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Rogers Ssembatya’s story is complicated.

But here’s a simple truth: If the ailing Ugandan youth hadn’t finally gotten permission to return to Montana for medical care, he probably wouldn’t be alive.

That Rogers is being treated at St. Vincent Healthcare is due to the persistence of two people who wouldn’t take no for an answer as well as to the generosity of others who helped them along the way.

Rogers arrived at the Billings airport Thursday night from Uganda, accompanied by Terry Fettig, his American guardian. Paralyzed from the waist down, Rogers was admitted to the hospital on Friday to treat pressure sores and a bone infection.

That’s only part of why Rogers traveled back to Billings, more than 3½ years after he first came to Montana. And the explanation for the other reason goes back eight years.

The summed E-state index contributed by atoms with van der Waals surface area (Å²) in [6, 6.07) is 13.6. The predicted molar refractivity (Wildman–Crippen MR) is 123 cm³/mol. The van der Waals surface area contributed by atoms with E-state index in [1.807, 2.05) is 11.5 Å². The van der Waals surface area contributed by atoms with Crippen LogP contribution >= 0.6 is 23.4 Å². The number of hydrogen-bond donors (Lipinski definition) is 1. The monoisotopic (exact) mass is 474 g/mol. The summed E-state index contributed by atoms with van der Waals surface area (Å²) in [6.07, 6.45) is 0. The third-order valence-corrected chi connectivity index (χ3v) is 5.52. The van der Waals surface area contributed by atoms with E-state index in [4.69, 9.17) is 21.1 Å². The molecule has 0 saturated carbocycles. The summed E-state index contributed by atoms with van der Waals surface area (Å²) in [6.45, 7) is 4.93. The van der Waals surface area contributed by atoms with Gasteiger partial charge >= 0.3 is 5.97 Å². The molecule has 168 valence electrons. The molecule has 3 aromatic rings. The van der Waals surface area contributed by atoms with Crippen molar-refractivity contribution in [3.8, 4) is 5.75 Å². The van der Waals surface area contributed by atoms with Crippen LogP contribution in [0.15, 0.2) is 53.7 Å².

Nadine Hart, a physician assistant at St. Vincent, first saw Rogers in 2006. Hart, who helped to found the Billings-based Hope 2 One Life ministry, was part of a team on a Ugandan mission trip.

She and the others treated patients at a Buggoge village clinic in the east African country. That’s where she saw Rogers, soaked in feces and urine, his legs contracted underneath him and covered in wounds.

The boy was hungry, in pain and wrapped in blankets. Rogers had never owned a set of clothes. He weighed 38 pounds, was severely malnourished and his age was unknown.

He was the child of a mentally challenged woman. He was often the last to be fed because no one thought he would live long because of his condition.

Hart did what she could for Rogers, teaching village nurses how to treat and heal his wounds. And when she came home, she couldn’t forget him.

She told Fettig, then president of Billings chapter of AIDSpirit USA, about him. Fettig, a Billings contractor, traveled to Uganda in 2007 to help start a sponsorship program for children to go to school.